A Kingly Minister
February 16th 2009
Chogyal (King of Dharma) Ratna Lingpa was born in 1403 in Lhodrak, Southern Tibet, the birth place of Marpa the Translator who lived 300 years earlier. All tertons have a direct connection with in a former life to Padmasambhava, like the Five Kingly Tertons who were successive reincarnations of King Trisong Detsen. Ratna Lingpa was like a king of the teachings during his life, but at the time of Trisong Detsen he was Langdro Konchok Jungnay, one of Trisong Detsen’s ministers as well as being a close student of Padmasambhava.
Ratna Lingpa was exceptional in that no only did he learn to read and write by the age of six, he remembered his past lives clearly so that he could teach the dharma to himself and others by the age of eleven. When he was 27, Padmasambhava appeared to Ratna Lingpa as a man wearing a yellow hat and robe, and gave him a long inventory of termas to find in his life. Ratna Lingpa went on to discover 25 large terma troves. There are about fifty of his termas to be found in the Rinchen Terdzo.
I think one of the reasons Ratna Lingpa was called a king of dharma may be connected to the manner in which he gave teachings. There were never any obstacles—nothing ever went wrong—and there were many miracles that happened when he taught. While miracles are unusual, to me it seems more remarkable to be without obstacles. This detail is of note because of the Buddhist teaching about cause and result, often simply called karma.
Everything in our experience happens because of, as the result of, previous actions most of which were performed during previous lives, not our present one. It may sound absurd to think that former lives are somehow real, but genetics and so on only explain how our bodies get here; sciences has no decent explanation for how the consciousness connects with the body. The consciousness is what moves between lives. Consciousness in its totally purified and perfected state is the realized buddha nature, but usually it is covered with a great many strong tendencies and subtle habitual patterns.
These patterns generally dictate our birth, what kind of parents we find ourselves bound with, along with where we are born. In life these patterns pre-color our experience, our outlook. So, to say a set of teachings happened without obstacle would be to say that the karma of everyone involved with the teachings along with the teacher was free of causes for obstacles. Here in India we’ve had no major obstacles, but we’ve seen a great many minor ones such as power failures, illnesses and so on. This is due to karma.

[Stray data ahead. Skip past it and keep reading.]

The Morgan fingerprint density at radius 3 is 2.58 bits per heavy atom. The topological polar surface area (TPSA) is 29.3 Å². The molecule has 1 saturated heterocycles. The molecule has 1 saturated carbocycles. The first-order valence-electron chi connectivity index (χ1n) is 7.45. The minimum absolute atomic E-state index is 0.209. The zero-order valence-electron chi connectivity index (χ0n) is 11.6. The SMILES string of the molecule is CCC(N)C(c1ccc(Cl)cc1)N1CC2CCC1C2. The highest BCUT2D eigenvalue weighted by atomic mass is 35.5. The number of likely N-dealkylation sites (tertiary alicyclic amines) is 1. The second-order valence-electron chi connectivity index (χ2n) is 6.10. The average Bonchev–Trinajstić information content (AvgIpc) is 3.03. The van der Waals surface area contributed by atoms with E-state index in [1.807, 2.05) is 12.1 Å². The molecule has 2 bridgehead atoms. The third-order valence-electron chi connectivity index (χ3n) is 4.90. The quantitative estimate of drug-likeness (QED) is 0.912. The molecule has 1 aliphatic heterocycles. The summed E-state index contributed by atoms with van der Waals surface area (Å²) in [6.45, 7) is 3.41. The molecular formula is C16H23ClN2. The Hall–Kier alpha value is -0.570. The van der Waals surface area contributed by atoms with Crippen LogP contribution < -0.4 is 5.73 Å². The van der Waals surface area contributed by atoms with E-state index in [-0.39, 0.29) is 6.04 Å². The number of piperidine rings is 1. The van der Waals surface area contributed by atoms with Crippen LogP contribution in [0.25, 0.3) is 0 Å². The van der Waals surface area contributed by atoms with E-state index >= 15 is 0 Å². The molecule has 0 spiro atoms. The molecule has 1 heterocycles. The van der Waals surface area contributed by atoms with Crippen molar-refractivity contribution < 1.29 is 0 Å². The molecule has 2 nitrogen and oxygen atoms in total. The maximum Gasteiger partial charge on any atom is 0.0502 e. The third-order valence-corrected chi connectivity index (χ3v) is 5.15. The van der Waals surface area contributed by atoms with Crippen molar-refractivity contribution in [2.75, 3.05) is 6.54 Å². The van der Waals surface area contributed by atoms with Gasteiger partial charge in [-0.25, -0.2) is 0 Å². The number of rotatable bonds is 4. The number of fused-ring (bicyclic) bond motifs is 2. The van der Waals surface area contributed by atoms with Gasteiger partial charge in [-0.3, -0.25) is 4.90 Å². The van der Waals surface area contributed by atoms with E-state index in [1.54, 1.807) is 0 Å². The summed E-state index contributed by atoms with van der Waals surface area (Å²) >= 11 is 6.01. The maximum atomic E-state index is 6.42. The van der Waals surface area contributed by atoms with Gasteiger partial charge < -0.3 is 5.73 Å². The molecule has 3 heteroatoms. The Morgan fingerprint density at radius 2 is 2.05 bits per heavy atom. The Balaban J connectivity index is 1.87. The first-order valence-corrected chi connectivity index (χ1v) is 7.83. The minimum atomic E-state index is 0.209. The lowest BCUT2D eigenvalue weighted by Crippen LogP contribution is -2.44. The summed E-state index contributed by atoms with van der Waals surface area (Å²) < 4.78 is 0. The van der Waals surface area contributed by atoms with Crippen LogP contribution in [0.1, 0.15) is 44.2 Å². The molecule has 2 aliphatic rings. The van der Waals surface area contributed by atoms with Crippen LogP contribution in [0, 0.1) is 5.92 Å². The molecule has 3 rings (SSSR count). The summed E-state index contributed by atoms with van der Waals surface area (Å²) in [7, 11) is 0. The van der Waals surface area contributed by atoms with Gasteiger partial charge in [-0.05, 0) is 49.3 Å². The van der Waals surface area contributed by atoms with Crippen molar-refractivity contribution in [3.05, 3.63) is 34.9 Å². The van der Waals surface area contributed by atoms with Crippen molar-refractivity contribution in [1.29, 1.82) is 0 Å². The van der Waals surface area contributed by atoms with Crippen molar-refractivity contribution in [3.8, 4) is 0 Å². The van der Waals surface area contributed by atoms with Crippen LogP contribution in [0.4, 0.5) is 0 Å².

Because everything was so perfect, Ratna Lingpa was able to discover all the termas that had been hidden for him to find in his current life. He then went on to find termas that had been concealed for him to discover in his next two lives. This resulted in him also being known as Shigpo Lingpa and Drodul Lingpa. There are other tertons who have similar names which can be a bit confusing.
There is another detail to his life that makes him somewhat akin to Jamgon Kongtrul and Jamyang Khyentse Wangpo. Ratna gathered and preserved the transmission of the Nyingma tantras. The tantras are the original vajrayana texts, the root texts of the oral tradition from India. The Nyingma tantras had not been gathered into a single collection by Ratna Lingpa’s time, and he recognized they were about to disappear. So he traveled everywhere to collect all the texts, found the one remaining lineage holder in order to receive the transmission himself, collected and arranged everything, and re-vitalized the oral transmission lineage. It is thanks to him and Jigme Lingpa, who later re-edited the collection, that the Nyingma tantras are available in our time.
Today we continued to the end of the empowerments for pacification of various sorts of difficulties. Most of these empowerments were related to ultimate pacification of bad karma and obscurations—what Ratna Lingpa seemed to have accomplished in his life. Then we had two long life abhishekas. We’ll continue with this series of tomorrow.